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Five-year tax hike in Colo. could set stage for more

Posted by Kelly Maher on May 19th, 2011
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Colorado state Sen. Rollie Heath, D-Boulder. announced Monday (in front of fourth-graders whose parents did not give permission that they be used in a press event) that he was moving forward with his initiative to raise taxes for five years.

Over the course of this process, Heath has looked at three tax increase proposals: one for three years, one for five years, and one in perpetuity. Around the same time that the Colorado Fiscal Policy Institute decided to pull their “progressive” tax proposal Heath also pulled his 3-year proposal from the table.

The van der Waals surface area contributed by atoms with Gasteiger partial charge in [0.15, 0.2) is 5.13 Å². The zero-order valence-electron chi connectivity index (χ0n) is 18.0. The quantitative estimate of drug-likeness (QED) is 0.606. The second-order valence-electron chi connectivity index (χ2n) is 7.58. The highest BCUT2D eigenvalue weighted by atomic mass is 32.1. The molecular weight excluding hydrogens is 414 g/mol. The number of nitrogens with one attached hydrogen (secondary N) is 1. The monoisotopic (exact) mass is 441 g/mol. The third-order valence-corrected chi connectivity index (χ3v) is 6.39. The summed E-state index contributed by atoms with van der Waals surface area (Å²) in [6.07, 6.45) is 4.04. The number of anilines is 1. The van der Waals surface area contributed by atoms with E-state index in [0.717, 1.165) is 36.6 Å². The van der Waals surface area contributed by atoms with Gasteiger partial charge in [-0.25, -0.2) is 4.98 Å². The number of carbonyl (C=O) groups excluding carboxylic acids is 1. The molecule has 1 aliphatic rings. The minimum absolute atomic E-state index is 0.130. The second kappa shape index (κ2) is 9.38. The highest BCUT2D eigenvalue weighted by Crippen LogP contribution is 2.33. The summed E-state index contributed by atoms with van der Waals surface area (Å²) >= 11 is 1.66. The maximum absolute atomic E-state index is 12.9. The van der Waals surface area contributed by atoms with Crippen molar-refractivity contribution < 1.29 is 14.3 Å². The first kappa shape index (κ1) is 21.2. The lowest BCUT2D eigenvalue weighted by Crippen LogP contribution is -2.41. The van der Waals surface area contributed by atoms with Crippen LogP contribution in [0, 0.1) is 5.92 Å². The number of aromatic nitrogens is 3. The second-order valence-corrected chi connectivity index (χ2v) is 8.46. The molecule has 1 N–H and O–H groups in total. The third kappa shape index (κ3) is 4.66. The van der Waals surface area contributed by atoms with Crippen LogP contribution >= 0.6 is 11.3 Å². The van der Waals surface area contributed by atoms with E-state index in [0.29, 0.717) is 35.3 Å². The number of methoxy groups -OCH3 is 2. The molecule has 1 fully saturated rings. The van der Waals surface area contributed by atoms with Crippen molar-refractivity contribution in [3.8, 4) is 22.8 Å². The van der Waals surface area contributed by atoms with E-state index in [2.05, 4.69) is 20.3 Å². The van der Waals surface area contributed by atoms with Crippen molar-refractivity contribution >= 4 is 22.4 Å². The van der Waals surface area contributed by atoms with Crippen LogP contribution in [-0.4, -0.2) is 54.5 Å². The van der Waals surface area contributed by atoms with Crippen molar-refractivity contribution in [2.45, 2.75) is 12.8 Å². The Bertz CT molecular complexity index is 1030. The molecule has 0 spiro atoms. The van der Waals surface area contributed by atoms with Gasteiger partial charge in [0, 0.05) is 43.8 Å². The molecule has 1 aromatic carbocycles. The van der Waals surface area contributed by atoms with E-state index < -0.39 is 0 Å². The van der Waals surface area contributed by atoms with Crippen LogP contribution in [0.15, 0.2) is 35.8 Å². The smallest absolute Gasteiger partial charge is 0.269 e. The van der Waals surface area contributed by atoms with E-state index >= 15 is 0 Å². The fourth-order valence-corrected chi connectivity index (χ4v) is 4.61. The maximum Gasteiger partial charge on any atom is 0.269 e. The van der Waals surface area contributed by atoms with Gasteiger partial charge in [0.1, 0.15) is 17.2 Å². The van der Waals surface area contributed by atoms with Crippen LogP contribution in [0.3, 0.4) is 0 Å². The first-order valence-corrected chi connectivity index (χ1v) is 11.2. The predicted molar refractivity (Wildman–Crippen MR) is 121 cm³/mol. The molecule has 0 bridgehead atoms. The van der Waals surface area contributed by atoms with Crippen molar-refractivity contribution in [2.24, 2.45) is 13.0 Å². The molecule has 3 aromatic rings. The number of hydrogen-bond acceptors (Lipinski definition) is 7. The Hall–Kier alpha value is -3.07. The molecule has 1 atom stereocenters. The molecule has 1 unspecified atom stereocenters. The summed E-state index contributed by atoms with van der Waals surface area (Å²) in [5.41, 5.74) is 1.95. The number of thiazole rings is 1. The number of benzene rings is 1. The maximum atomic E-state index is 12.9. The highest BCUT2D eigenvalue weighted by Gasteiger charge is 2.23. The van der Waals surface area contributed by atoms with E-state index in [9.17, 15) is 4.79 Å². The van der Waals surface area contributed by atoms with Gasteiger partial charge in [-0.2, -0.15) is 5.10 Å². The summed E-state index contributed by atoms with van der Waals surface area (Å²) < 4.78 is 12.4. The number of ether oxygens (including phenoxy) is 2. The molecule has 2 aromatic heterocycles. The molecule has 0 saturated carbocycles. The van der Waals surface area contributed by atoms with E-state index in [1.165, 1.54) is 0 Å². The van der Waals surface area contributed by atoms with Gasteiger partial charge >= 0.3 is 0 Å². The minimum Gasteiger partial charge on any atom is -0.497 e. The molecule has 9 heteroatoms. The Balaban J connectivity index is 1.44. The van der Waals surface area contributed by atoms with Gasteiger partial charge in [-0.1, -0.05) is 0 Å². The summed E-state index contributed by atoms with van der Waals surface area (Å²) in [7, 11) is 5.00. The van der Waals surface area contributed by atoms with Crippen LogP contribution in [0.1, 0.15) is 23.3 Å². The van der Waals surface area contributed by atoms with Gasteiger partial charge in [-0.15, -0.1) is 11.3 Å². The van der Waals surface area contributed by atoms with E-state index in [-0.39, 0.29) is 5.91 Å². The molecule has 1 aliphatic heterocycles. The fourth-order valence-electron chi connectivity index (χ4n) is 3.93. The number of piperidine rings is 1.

With only the five-year, and non-sunsetting, initiatives remaining, there was some political speculation as to which he would move forward with. Those were laid to rest Monday when Heath announced the 5-year tax increase [purportedly to fund public schools] was what he’d decided to advance. But why five years and not forever?

At a town hall meeting for Sen. Joyce Foster, D-Denver, on Wednesday, Heath [see video above] explained his logic:

“People came to me and said, ‘Rollie, if you make this indefinite, people are going to think we’ve got this fixed permanently. Two years from now, three years from now, they’re going to say, ‘Hey, you know I passed your tax increase, why are you coming back to us now with something else?’ So that’s the logic, whether you like it or not.”

What does this means in non-political speak? My translation: “If we ask for only five years of tax increases, then when we come back for more, we can say that was only a ‘temporary fix.’” Fantastic. It’s always nice to look two or three years ahead and see the looming threat of future tax increases. Apparently the cost of freedom AND lower taxes (arguably the same thing) is eternal vigilance.

[Updated 5/20/11]

  • Post by Kelly Maher on May 19th, 2011

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